Under its aims and scope this journal claims that it is an ‘innovative and highly acclaimed’ journal providing a forum for the exercise and development of a whole range of newer techniques of interpretation, including semiotic, post-structuralist, reader-response and other types of literary readings, as well as liberation-theological readings, ecological readings, feminist readings, and psychological readings, and so forth. Articles published either give a practical demonstration of how a particular approach may be instructively applied to a biblical text or texts, or make a productive contribution to the discussion of method.

Alongside eclectic issues on various subjects, the journal publishes collections of articles on particular thematic issues such as, ‘Reading Gender and Gender Reading’, ‘The New Historicism’ (1997); ‘Negotiating Theology’ (1998); ‘The Bible and the Arts’ (1999); ‘Virtual History and the Bible’ (2000); ‘The Bible in Film, The Bible and Film’ (2006). However, most of the contributors do not subscribe to the authority of the Bible or the uniqueness of Christ. In this sense it is quite pluralistic. For instance, the 1994 volume (no. 2) highlighting on Asian Hermeneutics recommends the use of a Buddhist text to interpret the NT text violating every norm of biblical hermeneutics. How do we benefit from this journal? Well, there are many useful articles so we cannot throw away the baby with bathwater, so to speak.


This journal is published by three educational bodies specializing in theological education in Asia. Their aim is to encourage Asian biblical scholarship and theological thinking, to relate the Gospel to cultural, historical, and religious situation in Asia, to study problems related to the teaching of theology and aims of theological education in Asia, and to maintain contact with theology and ministry beyond the region of Asia.

Their aim is quite broad, so also the content of the articles covering the pages of the journal. For instance, the volume 20 (2000, no. 2) contains articles ranging from ecclesio-political involvement in Philippines to Christian music, burnout in pastoral ministry (Korean), church-union initiatives in Malaysia, divorce and re-marriage, a comparison of Confucius with Paul among others. Thus it gives a cross-section of developments in theological thinking throughout Asia. This is one place where you can find Asian theologians grappling with theological issues, although most of them focusing on ecumenism or pluralism, issues that hardly seem to make a dent in the mainstream (Western) theological thinking. Nonetheless, it is a reflection of our growth in theological education and a constant reminder about our need to catch up with the mainstream theological education.     (AP)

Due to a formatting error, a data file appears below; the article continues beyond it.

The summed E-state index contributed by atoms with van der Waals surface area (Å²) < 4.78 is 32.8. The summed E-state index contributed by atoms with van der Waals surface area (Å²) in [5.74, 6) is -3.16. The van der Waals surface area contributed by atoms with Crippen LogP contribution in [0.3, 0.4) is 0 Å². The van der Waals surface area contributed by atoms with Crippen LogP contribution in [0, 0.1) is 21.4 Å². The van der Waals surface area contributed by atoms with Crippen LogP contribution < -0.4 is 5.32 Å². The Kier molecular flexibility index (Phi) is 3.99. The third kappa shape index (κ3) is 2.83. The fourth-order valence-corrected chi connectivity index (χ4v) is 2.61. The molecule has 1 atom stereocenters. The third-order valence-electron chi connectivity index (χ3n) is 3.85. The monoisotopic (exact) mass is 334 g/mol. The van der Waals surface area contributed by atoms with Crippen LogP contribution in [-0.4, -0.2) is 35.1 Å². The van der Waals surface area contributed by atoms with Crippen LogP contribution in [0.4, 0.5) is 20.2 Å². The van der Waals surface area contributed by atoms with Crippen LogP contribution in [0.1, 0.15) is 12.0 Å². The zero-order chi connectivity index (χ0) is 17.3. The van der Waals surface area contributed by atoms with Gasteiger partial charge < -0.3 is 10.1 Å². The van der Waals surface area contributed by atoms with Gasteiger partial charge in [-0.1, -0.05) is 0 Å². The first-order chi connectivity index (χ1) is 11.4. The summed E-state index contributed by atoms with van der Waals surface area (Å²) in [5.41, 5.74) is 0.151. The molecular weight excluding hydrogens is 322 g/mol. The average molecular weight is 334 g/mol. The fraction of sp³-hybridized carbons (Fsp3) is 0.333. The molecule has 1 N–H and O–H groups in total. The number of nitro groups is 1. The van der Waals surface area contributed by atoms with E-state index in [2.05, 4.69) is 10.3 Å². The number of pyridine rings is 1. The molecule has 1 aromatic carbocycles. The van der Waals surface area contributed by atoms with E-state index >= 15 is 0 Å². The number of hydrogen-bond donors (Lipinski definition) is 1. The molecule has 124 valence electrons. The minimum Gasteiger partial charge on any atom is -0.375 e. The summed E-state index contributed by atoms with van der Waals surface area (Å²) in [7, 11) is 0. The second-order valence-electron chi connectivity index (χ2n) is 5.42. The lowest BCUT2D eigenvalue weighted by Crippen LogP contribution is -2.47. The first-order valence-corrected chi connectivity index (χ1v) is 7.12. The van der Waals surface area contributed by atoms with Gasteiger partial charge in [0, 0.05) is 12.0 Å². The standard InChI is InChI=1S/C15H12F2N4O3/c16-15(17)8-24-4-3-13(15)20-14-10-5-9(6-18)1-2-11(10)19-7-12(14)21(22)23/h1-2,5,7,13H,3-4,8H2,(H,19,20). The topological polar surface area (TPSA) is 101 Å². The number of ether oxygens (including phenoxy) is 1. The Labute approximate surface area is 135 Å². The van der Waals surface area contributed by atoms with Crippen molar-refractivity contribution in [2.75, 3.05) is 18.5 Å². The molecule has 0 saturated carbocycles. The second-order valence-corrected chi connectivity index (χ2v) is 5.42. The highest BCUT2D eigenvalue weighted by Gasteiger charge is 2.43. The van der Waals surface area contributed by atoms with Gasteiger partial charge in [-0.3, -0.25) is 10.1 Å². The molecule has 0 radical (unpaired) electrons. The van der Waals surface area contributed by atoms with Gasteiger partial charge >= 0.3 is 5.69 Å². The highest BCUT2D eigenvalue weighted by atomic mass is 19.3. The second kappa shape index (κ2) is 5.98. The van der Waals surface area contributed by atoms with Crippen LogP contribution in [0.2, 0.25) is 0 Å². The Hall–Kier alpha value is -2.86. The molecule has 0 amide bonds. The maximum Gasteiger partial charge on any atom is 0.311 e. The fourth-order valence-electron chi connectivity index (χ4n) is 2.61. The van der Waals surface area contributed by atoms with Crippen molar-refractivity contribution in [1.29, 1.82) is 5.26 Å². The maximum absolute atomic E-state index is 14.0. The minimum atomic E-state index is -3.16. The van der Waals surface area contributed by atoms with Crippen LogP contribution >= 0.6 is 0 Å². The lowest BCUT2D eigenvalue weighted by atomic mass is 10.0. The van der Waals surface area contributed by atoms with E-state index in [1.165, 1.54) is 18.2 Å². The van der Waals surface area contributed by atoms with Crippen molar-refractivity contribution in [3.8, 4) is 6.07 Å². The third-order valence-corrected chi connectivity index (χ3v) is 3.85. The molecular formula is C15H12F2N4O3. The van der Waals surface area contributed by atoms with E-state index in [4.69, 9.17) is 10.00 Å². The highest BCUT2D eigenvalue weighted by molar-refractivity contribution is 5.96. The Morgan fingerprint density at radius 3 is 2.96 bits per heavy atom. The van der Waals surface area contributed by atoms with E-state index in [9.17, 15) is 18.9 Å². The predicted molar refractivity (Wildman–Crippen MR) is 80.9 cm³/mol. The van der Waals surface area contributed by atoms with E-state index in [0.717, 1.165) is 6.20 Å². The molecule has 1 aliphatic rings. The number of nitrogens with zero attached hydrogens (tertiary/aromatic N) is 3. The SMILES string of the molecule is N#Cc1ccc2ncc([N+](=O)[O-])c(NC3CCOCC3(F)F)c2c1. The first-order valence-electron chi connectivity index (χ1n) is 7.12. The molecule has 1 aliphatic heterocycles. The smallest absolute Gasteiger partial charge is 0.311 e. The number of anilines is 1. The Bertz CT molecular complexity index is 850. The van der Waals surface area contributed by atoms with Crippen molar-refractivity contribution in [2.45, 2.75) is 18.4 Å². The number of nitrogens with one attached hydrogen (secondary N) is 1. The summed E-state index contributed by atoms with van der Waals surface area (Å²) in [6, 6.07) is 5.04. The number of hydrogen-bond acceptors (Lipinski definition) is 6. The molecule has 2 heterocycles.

News Bits 

  1. Change in MCS and M.Div Syllabuses
    Until now, all students enrolled in the Master in Christian Studies (MCS) and the Master of Divinity (M.Div) have had to submit a thesis or a research project as part of their course requirements. Faculty Board feels that, while many BGST students may benefit from completing such a thesis or project, particularly those who are contemplating further studies, this should no longer be a requirement for all students.
    With effect from June 1st 2007 it will be possible for all suitably qualified students to take the MCS and M.Div in a 'non-thesis' version, in which the thesis or research project is replaced with electives. Students who enrolled for the MCS and M.Div under the old system may now choose to switch to this option. The 'old-style' MCS and M.Div will, of course, still continue to be offered. For further details, please contact Dr. Satterthwaite.

  2. Dr Ng Peh Cheng will be speaking at the Sunday School Teachers' Camp organized by the Children's Ministry of Bukit Batok Presbyterian Church (Indonesian Congregation) on June 1. 

  3. Prof. James Houston’s book “Joyful Exiles” is on sale at our library.

  4. BGST library and offices will be closed on May 31 (public holiday).

A Blessed Birthday to…

Dr Lawrence Chan  28/5
Ms Irene Tay  28/5
Mr Winston Lim 28/5
Ms Jenny Foo  28/5
Ms Celeste Yee  29/5
Mrs Joyce Moh  29/5
Mr Yoong Yuen Soo  29/5
Mr Kan Siew Ning  29/5
Mr Richard Chia  31/5
Ms Soh Ling Ling  1/6
Mr Alvin Chee  1/6
A/P Benny Tabalujan  2/6
Ms Judy Ong  2/6
Mr Leo Mun Wai  2/6